Continuing on our trip around cloud-cuckoo land, here’s a doozy. And it’s been dreamed up by employees who want to burn off their annual leave before retiring by taking "terminal leave." I think they get the idea from the military. Let me explain.
Before members of the military are separated or retire, they are permitted to take their unused annual leave. So, for example, if a service member is due to be separated on September 30 and has 30 days of accrued leave, he can go on terminal leave on September 1. While he’ll still get a paycheck and any other entitlements, he’s essentially already out of the service. One of the advantages of this arrangement is that it allows relatively young members of the military to do a little job hunting while still in a pay status.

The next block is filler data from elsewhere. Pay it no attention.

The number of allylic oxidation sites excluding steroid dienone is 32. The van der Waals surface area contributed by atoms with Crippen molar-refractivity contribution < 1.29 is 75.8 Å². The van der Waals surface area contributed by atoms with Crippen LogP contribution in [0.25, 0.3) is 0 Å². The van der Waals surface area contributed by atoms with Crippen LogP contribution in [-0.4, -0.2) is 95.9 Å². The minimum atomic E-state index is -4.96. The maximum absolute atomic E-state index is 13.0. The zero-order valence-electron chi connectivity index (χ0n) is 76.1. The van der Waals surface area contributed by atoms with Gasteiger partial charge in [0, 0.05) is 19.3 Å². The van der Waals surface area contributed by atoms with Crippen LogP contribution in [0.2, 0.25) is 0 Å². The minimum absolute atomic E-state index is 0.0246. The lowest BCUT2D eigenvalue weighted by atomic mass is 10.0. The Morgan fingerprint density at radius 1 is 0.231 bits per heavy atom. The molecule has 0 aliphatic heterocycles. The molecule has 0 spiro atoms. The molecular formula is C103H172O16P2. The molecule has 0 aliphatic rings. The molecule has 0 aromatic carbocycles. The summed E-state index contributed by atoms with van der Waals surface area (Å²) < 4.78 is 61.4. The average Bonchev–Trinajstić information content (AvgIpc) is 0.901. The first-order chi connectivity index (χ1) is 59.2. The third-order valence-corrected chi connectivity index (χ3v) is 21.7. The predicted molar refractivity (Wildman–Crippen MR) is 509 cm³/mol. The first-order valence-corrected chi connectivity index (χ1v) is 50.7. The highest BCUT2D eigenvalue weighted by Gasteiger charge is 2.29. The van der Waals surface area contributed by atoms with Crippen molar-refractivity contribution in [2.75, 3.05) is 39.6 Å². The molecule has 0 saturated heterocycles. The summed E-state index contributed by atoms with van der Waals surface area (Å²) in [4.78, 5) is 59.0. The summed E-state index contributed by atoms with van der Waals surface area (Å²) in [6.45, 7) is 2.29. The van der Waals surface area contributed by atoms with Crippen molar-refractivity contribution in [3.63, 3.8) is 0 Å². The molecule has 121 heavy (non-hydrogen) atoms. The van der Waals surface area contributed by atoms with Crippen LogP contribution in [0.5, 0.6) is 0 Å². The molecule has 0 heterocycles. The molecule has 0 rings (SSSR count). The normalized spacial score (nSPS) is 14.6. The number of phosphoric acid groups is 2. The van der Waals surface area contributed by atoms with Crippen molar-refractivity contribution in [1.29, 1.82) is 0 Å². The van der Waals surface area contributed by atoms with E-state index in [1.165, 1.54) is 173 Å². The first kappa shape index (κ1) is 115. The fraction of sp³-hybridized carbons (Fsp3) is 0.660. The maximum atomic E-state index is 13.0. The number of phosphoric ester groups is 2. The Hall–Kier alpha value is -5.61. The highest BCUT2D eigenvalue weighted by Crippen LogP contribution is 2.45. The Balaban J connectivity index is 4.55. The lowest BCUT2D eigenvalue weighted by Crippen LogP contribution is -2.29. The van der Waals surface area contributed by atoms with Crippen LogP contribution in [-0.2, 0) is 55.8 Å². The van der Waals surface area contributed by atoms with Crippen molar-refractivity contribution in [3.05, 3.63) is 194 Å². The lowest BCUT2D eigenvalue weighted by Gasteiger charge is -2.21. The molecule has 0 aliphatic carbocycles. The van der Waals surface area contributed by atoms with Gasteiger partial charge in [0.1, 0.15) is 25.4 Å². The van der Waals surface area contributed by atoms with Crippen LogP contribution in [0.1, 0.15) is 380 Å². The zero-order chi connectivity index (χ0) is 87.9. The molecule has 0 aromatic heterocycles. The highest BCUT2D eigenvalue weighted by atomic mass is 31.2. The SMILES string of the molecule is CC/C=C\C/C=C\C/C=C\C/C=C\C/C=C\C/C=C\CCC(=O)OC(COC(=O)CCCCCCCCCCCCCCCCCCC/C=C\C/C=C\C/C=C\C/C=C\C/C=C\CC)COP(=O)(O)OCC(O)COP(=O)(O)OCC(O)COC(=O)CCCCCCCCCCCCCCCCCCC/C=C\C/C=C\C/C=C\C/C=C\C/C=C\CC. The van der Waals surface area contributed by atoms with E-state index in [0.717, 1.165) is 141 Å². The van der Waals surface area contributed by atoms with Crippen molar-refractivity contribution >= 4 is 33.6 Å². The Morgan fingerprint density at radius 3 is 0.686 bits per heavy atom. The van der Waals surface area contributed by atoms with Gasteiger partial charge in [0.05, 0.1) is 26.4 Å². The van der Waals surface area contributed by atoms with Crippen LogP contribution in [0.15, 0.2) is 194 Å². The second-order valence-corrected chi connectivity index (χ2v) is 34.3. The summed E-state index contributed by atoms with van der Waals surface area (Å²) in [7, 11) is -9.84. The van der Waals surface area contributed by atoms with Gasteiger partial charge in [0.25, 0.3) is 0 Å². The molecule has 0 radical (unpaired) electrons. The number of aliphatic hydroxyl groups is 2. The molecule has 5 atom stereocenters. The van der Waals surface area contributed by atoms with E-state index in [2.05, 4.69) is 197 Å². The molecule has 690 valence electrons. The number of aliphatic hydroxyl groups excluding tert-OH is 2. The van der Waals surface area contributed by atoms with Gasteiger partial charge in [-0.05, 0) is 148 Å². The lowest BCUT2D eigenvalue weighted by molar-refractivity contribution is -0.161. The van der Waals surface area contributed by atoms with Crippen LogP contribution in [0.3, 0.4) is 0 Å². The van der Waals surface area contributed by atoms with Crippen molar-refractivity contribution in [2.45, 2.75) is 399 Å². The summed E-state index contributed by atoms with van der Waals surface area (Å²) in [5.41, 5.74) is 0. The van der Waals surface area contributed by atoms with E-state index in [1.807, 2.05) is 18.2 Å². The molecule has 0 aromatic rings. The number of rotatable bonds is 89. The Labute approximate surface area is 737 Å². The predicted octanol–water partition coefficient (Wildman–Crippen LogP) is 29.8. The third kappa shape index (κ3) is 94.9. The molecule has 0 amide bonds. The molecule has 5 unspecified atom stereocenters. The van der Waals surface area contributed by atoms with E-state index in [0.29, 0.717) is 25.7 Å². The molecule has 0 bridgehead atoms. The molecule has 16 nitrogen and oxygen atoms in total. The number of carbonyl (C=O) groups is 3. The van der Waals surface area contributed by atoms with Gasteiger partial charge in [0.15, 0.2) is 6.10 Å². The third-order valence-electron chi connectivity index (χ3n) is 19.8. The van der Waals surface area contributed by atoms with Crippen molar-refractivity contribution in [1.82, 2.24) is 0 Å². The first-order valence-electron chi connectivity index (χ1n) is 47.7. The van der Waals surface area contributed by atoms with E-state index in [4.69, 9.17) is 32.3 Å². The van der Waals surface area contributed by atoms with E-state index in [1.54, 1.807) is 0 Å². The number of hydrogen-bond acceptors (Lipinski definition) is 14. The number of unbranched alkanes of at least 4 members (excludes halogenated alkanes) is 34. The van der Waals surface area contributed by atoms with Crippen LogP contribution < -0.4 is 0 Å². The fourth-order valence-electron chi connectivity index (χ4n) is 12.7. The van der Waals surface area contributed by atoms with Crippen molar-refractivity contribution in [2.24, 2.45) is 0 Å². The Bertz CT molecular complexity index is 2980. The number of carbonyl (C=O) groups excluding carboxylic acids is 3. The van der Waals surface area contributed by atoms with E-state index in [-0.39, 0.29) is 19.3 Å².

Now hear this! There is no such thing as terminal leave in the civilian federal government. Annual leave needs to be scheduled and approved by your supervisor. You just can’t burn it off. While this might seem like an unfair restriction, just remember that you’ll be compensated handsomely for any unused annual leave you have to your credit on the day you retire. And it will be paid in a lump-sum at the hourly rate of basic pay you were receiving during your final pay period.